WASHINGTON – Blue Line riders are hit again, and Yellow Line riders face a first direct hit from Metro’s round-the-clock track work, in the next two work zones, which will affect rail service to and from Reagan National Airport.
While this may not be quite as disruptive as the June 18-July 3 track work zone that impacted the Blue, Orange and Silver lines, Metro General Manager Paul Wiedefeld puts it in a similar category, with some impact on about 200,000 riders on a typical weekday during both the July 5-11 shutdown and a related shutdown just north of the airport July 12-18. It will make it tough for riders and potentially drivers who use the Blue and Yellow line corridors.
There will be no trains from around 8 p.m. on July 5 through closing July 11 between Reagan National Airport and Braddock Road.
Metro will work to rebuild tracks, fix power issues and address other concerns during the complete shutdown of that stretch of tracks.
The work dramatically cuts back on the frequency of trains at all stations south of the Pentagon, and between the Pentagon and Mt. Vernon Square. The reduction in Yellow Line trains cuts into service during rush hour to a lesser degree between Mt. Vernon Square and Greenbelt. Along those entire stretches, riders should expect longer waits than usual and potentially more crowding than there would be otherwise.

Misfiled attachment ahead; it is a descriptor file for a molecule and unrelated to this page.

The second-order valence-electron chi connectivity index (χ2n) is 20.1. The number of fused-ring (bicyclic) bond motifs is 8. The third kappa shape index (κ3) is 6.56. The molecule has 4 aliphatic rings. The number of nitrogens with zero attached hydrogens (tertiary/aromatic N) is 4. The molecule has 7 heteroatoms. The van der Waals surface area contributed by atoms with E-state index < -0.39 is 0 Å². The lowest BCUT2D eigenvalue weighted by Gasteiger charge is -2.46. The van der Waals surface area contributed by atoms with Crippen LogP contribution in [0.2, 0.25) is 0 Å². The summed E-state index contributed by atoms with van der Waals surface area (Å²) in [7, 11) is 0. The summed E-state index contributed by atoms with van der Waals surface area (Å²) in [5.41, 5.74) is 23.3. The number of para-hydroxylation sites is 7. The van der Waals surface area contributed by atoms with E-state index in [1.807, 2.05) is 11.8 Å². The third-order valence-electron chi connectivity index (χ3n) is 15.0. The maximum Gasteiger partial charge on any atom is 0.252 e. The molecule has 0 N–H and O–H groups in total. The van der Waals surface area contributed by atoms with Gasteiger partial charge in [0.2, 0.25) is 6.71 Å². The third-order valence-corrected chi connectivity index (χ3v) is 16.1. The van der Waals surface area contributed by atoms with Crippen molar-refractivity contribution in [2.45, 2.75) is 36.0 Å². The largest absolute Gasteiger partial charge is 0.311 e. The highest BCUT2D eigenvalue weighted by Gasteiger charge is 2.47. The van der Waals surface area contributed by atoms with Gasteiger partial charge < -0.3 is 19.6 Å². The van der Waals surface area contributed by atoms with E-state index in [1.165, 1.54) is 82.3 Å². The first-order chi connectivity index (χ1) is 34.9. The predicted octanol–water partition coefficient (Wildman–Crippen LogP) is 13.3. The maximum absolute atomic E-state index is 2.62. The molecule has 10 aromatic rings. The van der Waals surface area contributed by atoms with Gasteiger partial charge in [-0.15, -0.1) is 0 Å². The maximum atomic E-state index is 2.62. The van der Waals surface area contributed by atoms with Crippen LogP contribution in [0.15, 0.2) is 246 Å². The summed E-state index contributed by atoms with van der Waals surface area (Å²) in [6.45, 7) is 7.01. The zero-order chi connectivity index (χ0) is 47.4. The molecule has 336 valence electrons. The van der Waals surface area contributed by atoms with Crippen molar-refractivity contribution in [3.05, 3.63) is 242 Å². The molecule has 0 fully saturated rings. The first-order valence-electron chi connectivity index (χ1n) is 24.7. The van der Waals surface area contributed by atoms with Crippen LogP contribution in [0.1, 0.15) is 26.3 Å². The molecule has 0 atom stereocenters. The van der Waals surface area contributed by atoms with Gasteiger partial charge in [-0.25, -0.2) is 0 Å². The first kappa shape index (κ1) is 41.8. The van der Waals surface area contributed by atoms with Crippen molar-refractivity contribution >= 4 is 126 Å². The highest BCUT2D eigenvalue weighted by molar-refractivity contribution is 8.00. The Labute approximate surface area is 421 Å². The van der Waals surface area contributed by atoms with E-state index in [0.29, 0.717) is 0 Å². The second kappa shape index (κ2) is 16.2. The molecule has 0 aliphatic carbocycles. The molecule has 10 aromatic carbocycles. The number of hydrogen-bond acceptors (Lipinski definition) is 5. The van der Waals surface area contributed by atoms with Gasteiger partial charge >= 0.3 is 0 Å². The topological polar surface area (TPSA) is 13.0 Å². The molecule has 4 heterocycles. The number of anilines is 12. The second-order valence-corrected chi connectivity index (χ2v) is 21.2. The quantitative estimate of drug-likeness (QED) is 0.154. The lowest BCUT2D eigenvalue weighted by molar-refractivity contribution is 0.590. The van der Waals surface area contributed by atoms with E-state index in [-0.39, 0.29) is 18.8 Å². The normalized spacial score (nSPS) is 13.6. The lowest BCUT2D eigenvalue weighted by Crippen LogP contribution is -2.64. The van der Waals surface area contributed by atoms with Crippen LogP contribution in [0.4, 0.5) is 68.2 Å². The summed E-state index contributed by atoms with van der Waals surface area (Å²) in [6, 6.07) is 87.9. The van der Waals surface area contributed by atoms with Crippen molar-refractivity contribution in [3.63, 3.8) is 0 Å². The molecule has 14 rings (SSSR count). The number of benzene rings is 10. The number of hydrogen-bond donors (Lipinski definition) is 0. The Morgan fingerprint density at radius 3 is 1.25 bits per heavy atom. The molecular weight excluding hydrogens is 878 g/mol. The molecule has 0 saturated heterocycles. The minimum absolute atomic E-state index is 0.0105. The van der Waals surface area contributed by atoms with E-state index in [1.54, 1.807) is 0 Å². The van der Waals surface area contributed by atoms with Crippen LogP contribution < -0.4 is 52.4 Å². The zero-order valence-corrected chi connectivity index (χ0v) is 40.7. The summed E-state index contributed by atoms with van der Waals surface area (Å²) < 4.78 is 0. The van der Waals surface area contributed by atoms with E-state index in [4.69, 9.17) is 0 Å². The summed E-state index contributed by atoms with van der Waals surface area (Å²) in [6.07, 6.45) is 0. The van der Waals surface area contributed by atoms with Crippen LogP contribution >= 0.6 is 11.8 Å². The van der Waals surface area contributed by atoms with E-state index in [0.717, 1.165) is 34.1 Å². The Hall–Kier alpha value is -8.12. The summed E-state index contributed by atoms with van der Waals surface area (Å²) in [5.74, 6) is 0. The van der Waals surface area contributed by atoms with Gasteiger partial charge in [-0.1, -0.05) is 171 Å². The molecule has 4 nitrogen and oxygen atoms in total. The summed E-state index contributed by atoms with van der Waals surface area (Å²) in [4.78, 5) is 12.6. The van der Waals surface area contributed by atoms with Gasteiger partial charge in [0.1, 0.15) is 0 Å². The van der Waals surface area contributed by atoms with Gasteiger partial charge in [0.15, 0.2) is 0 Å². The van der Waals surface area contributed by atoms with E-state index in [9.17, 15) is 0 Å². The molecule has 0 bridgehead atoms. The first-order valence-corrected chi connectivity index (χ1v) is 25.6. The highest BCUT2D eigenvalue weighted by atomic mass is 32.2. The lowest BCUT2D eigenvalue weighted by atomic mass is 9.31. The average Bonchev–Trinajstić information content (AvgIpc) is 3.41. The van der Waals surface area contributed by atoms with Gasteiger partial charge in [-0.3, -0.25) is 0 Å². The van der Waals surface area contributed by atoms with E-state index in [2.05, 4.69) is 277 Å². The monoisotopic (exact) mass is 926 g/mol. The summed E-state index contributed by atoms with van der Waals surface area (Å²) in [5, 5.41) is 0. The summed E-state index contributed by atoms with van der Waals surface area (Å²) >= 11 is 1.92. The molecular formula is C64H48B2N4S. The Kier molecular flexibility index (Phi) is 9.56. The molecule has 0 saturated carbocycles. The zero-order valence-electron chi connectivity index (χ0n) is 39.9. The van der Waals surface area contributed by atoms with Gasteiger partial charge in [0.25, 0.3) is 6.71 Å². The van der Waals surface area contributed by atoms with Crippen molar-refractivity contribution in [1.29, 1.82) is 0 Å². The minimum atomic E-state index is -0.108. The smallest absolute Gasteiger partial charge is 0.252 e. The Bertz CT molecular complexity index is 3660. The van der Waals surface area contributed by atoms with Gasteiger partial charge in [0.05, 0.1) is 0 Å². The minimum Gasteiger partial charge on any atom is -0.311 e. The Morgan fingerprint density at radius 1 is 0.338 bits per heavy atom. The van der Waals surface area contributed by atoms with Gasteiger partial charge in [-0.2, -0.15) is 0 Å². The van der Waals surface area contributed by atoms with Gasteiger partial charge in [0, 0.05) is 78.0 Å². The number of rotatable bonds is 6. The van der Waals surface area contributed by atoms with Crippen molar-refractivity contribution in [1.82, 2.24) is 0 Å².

The shuttle trains between Franconia-Springfield and Braddock Road will run only every 15 minutes at rush hour, and shuttle trains between Huntington and Braddock Road will run every 12 minutes at rush hour. There will be no access by rail to Reagan National Airport from the south during the week-long shutdown, but trains will run in and out of the airport station to and from the Pentagon, L’Enfant Plaza and Rosslyn.
Yellow Line trains between Reagan National Airport and Greenbelt will run every 12 minutes at rush hour, which is less frequent than usual. Blue Line Trains are scheduled to run every 12 minutes at rush hour between the airport and Largo, which is the same scheduled interval as usual.
The work is not scheduled to have an impact on the Orange, Silver, Red or Green Lines, but the Green Line will face less interaction with Yellow Line trains where the two tracks join together, which could reduce certain delays.